Google releases DIY open source Raspberry Pi 'Voice Kit' hardware -- here's how to get it


Google has long been focused on artificial intelligence. Its Google Now and voice assistance projects have used AI to better the lives of users. The Google Home voice-based hardware unit brings its assistant to life, making traditional inputs and displays unnecessary. With just the power of your voice, you can interact with the device -- nothing else is needed.

The search giant has decided to take artificial intelligence to the maker community with a new initiative called AIY. This initiative (found here) will introduce open source AI projects to the public that makers can leverage in a simple way. Today, Google announces the first-ever AIY project. Called "Voice Kit," it is designed to work with a Raspberry Pi to create a voice-based virtual assistant. Please keep in mind that the Pi itself is not included, so you must bring your own. For this project, you can use a Pi 3 Model B, Pi 2, or Pi Zero. Want a Voice Kit? Here's how to get it. Heck, you might be getting one for free and you don't even know it.

"The first open source reference project is the Voice Kit: instructions to build a Voice User Interface (VUI) that can use cloud services (like the new Google Assistant SDK or Cloud Speech API) or run completely on-device. This project extends the functionality of the most popular single board computer used for digital making -- the Raspberry Pi," says Billy Rutledge, Director of AIY Projects, Google.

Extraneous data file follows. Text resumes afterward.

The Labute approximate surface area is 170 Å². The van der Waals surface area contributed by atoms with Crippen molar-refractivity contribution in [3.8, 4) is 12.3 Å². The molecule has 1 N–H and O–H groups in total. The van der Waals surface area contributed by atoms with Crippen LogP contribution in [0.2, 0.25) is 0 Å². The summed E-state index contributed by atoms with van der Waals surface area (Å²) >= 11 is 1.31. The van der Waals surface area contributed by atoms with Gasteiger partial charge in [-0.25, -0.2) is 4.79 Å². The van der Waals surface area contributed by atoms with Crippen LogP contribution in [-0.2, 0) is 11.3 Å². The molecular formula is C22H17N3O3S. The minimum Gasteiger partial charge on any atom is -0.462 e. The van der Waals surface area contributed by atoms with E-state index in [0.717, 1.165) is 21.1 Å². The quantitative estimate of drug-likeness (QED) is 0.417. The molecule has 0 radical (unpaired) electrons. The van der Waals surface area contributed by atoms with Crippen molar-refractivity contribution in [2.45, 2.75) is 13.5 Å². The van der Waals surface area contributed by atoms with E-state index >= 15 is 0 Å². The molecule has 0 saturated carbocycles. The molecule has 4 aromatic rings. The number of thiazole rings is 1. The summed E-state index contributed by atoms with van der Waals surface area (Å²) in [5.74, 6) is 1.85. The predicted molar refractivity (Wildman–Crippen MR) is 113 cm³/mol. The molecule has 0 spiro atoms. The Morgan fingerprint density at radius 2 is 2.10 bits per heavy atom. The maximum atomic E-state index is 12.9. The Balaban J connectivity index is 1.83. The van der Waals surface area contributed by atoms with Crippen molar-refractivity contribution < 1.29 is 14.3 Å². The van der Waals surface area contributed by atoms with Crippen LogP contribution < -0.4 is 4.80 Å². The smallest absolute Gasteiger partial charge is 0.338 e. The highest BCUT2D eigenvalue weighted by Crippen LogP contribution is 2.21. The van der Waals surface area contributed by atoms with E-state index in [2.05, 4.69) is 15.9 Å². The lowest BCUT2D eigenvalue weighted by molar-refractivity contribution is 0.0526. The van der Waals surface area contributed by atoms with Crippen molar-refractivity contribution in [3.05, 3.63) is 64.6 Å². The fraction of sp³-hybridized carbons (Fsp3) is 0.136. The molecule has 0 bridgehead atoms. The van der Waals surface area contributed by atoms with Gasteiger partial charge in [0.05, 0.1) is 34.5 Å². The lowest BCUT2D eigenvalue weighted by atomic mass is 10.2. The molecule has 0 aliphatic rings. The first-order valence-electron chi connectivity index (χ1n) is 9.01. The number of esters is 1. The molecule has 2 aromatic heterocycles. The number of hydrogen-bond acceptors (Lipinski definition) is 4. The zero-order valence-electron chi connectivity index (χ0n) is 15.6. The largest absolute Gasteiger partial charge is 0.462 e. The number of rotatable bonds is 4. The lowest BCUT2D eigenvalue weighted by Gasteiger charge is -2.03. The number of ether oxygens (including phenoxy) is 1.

Rutledge further explains, "The included Voice Hardware Accessory on Top (HAT) contains hardware for audio capture and playback: easy-to-use connectors for the dual mic daughter board and speaker, GPIO pins to connect low-voltage components like micro-servos and sensors, and an optional barrel connector for dedicated power supply. It was designed and tested with the Raspberry Pi 3 Model B."

Google shares some potential uses for this particular AIY project below.

  • Replace physical buttons and digital displays (those are so 90's) on household appliances and consumer electronics (imagine a coffee machine with no buttons or screen -- just talk to it)
  • Replace smartphone apps to control devices (those are so 2000's) on connected devices (imagine a connected light bulb or thermostat -- just talk to them)
  • Add voice recognition to assistive robotics (e.g. for accessibility) -- just talk to the robot as a simplified programming interface, e.g. "tell me what's in this room or "tell me when you see the mail-carrier come to the door"


If you want to score yourself one of these kits, you can actually get it free -- if you are an existing subscriber to MagPi Magazine, that is. It will come packaged with the latest issue. Not a subscriber? Don't panic. If you are in the USA, you can soon purchase it from a Barnes and Noble retail location. If you are across the pond in the UK, however, you have more places from which to choose -- Asda, Sainsburys, Tesco, and WH Smith. Pricing and availability is not yet known.


The contents of the kit are listed below.

  • Voice HAT accessory board (×1)
  • Voice HAT microphone board (×1)
  • Plastic standoffs (×2)
  • 3-inch speaker (wires attached) (×1)
  • Arcade-style push button (×1)
  • 4-wire button cable (×1)
  • 5-wire daughter board cable (×1)
  • External cardboard box (×1)
  • Internal cardboard frame (×1)
  • Lamp (×1)
  • Micro-switch (×1)
  • Lamp holder (x1)

Will you be getting the Google Voice Kit? What types of projects do you anticipate making? Tell me in the comments below.

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